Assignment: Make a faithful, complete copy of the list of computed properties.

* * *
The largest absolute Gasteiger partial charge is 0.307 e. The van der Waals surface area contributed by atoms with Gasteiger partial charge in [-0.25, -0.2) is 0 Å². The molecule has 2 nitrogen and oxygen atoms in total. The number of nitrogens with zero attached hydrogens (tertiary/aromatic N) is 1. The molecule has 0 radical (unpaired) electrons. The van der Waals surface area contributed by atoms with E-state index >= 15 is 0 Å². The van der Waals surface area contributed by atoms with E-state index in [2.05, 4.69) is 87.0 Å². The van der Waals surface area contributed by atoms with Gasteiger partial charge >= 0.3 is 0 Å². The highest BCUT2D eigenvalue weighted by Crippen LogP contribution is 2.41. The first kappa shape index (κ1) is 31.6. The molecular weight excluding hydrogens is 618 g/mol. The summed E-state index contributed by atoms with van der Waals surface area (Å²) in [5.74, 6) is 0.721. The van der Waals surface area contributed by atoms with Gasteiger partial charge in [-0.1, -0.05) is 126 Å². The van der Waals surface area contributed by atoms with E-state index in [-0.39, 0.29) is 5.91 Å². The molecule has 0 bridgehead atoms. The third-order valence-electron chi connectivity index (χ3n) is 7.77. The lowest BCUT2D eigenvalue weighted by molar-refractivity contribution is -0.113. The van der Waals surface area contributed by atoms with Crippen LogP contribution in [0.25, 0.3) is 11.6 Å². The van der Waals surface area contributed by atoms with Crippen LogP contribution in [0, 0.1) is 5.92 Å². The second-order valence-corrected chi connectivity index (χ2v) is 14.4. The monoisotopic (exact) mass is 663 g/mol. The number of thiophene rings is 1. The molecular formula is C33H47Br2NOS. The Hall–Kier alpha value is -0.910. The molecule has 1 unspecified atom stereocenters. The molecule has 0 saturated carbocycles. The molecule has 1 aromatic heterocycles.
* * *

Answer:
The largest absolute Gasteiger partial charge is 0.307 e. The van der Waals surface area contributed by atoms with Gasteiger partial charge in [-0.25, -0.2) is 0 Å². The molecule has 2 nitrogen and oxygen atoms in total. The number of nitrogens with zero attached hydrogens (tertiary/aromatic N) is 1. The molecule has 0 radical (unpaired) electrons. The van der Waals surface area contributed by atoms with E-state index >= 15 is 0 Å². The van der Waals surface area contributed by atoms with E-state index in [2.05, 4.69) is 87.0 Å². The van der Waals surface area contributed by atoms with Gasteiger partial charge >= 0.3 is 0 Å². The highest BCUT2D eigenvalue weighted by Crippen LogP contribution is 2.41. The first kappa shape index (κ1) is 31.6. The molecular weight excluding hydrogens is 618 g/mol. The summed E-state index contributed by atoms with van der Waals surface area (Å²) in [5.74, 6) is 0.721. The van der Waals surface area contributed by atoms with Gasteiger partial charge in [-0.1, -0.05) is 126 Å². The van der Waals surface area contributed by atoms with E-state index in [-0.39, 0.29) is 5.91 Å². The molecule has 0 bridgehead atoms. The third-order valence-electron chi connectivity index (χ3n) is 7.77. The lowest BCUT2D eigenvalue weighted by molar-refractivity contribution is -0.113. The van der Waals surface area contributed by atoms with Crippen LogP contribution in [0.25, 0.3) is 11.6 Å². The van der Waals surface area contributed by atoms with Crippen LogP contribution in [0, 0.1) is 5.92 Å². The second-order valence-corrected chi connectivity index (χ2v) is 14.4. The monoisotopic (exact) mass is 663 g/mol. The number of thiophene rings is 1. The molecular formula is C33H47Br2NOS. The Hall–Kier alpha value is -0.910. The molecule has 1 unspecified atom stereocenters. The molecule has 0 saturated carbocycles. The molecule has 1 aromatic heterocycles.